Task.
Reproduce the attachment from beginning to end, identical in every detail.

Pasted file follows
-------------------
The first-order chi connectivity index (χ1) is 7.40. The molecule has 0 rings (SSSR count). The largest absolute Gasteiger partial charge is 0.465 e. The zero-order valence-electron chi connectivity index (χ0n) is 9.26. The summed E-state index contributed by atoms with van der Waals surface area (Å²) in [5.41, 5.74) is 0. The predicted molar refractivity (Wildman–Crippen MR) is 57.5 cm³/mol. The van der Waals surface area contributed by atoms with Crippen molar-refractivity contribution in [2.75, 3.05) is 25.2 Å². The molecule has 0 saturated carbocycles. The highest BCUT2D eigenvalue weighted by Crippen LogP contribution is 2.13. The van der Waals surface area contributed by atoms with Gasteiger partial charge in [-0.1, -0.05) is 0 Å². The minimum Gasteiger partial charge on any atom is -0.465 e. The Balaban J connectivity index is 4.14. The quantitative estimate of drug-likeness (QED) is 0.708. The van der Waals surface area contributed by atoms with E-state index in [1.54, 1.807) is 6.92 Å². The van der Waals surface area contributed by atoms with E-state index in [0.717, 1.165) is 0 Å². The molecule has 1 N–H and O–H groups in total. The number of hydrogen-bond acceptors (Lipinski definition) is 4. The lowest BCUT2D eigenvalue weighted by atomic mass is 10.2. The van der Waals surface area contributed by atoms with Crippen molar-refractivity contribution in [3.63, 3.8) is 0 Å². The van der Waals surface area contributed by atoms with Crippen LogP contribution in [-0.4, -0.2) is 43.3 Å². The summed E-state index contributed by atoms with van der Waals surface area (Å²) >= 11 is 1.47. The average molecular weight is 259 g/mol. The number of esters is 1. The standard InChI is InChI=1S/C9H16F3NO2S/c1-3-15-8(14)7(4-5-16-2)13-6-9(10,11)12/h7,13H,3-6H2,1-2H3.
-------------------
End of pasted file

The first-order chi connectivity index (χ1) is 7.40. The molecule has 0 rings (SSSR count). The largest absolute Gasteiger partial charge is 0.465 e. The zero-order valence-electron chi connectivity index (χ0n) is 9.26. The summed E-state index contributed by atoms with van der Waals surface area (Å²) in [5.41, 5.74) is 0. The predicted molar refractivity (Wildman–Crippen MR) is 57.5 cm³/mol. The van der Waals surface area contributed by atoms with Crippen molar-refractivity contribution in [2.75, 3.05) is 25.2 Å². The molecule has 0 saturated carbocycles. The highest BCUT2D eigenvalue weighted by Crippen LogP contribution is 2.13. The van der Waals surface area contributed by atoms with Gasteiger partial charge in [-0.1, -0.05) is 0 Å². The minimum Gasteiger partial charge on any atom is -0.465 e. The Balaban J connectivity index is 4.14. The quantitative estimate of drug-likeness (QED) is 0.708. The van der Waals surface area contributed by atoms with E-state index in [1.54, 1.807) is 6.92 Å². The van der Waals surface area contributed by atoms with E-state index in [0.717, 1.165) is 0 Å². The molecule has 1 N–H and O–H groups in total. The number of hydrogen-bond acceptors (Lipinski definition) is 4. The lowest BCUT2D eigenvalue weighted by atomic mass is 10.2. The van der Waals surface area contributed by atoms with Crippen molar-refractivity contribution in [3.63, 3.8) is 0 Å². The van der Waals surface area contributed by atoms with Crippen LogP contribution in [-0.4, -0.2) is 43.3 Å². The summed E-state index contributed by atoms with van der Waals surface area (Å²) >= 11 is 1.47. The average molecular weight is 259 g/mol. The number of esters is 1. The standard InChI is InChI=1S/C9H16F3NO2S/c1-3-15-8(14)7(4-5-16-2)13-6-9(10,11)12/h7,13H,3-6H2,1-2H3.